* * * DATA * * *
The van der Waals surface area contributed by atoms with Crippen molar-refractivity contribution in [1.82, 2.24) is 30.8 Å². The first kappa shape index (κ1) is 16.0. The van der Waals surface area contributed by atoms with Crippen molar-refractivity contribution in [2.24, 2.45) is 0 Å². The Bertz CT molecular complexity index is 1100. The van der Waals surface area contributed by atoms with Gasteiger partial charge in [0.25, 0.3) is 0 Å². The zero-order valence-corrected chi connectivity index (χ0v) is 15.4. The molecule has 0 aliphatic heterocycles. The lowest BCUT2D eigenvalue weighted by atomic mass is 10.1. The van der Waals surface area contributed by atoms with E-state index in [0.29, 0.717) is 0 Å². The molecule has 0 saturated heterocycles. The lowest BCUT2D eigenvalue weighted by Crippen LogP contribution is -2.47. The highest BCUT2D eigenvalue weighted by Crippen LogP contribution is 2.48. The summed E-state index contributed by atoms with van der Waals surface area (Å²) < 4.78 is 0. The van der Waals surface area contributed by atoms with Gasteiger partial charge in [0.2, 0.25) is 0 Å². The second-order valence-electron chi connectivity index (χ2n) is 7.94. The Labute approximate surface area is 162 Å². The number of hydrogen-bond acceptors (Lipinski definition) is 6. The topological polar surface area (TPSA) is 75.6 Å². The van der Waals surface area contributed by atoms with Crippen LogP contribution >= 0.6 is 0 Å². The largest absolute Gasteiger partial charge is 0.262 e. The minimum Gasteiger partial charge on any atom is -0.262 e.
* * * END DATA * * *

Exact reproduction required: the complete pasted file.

The van der Waals surface area contributed by atoms with Crippen molar-refractivity contribution in [1.82, 2.24) is 30.8 Å². The first kappa shape index (κ1) is 16.0. The van der Waals surface area contributed by atoms with Crippen molar-refractivity contribution in [2.24, 2.45) is 0 Å². The Bertz CT molecular complexity index is 1100. The van der Waals surface area contributed by atoms with Gasteiger partial charge in [0.25, 0.3) is 0 Å². The zero-order valence-corrected chi connectivity index (χ0v) is 15.4. The molecule has 0 aliphatic heterocycles. The lowest BCUT2D eigenvalue weighted by atomic mass is 10.1. The van der Waals surface area contributed by atoms with E-state index in [0.29, 0.717) is 0 Å². The molecule has 0 saturated heterocycles. The lowest BCUT2D eigenvalue weighted by Crippen LogP contribution is -2.47. The highest BCUT2D eigenvalue weighted by Crippen LogP contribution is 2.48. The summed E-state index contributed by atoms with van der Waals surface area (Å²) < 4.78 is 0. The van der Waals surface area contributed by atoms with Gasteiger partial charge in [0.2, 0.25) is 0 Å². The second-order valence-electron chi connectivity index (χ2n) is 7.94. The Labute approximate surface area is 162 Å². The number of hydrogen-bond acceptors (Lipinski definition) is 6. The topological polar surface area (TPSA) is 75.6 Å². The van der Waals surface area contributed by atoms with Crippen LogP contribution >= 0.6 is 0 Å². The largest absolute Gasteiger partial charge is 0.262 e. The minimum Gasteiger partial charge on any atom is -0.262 e.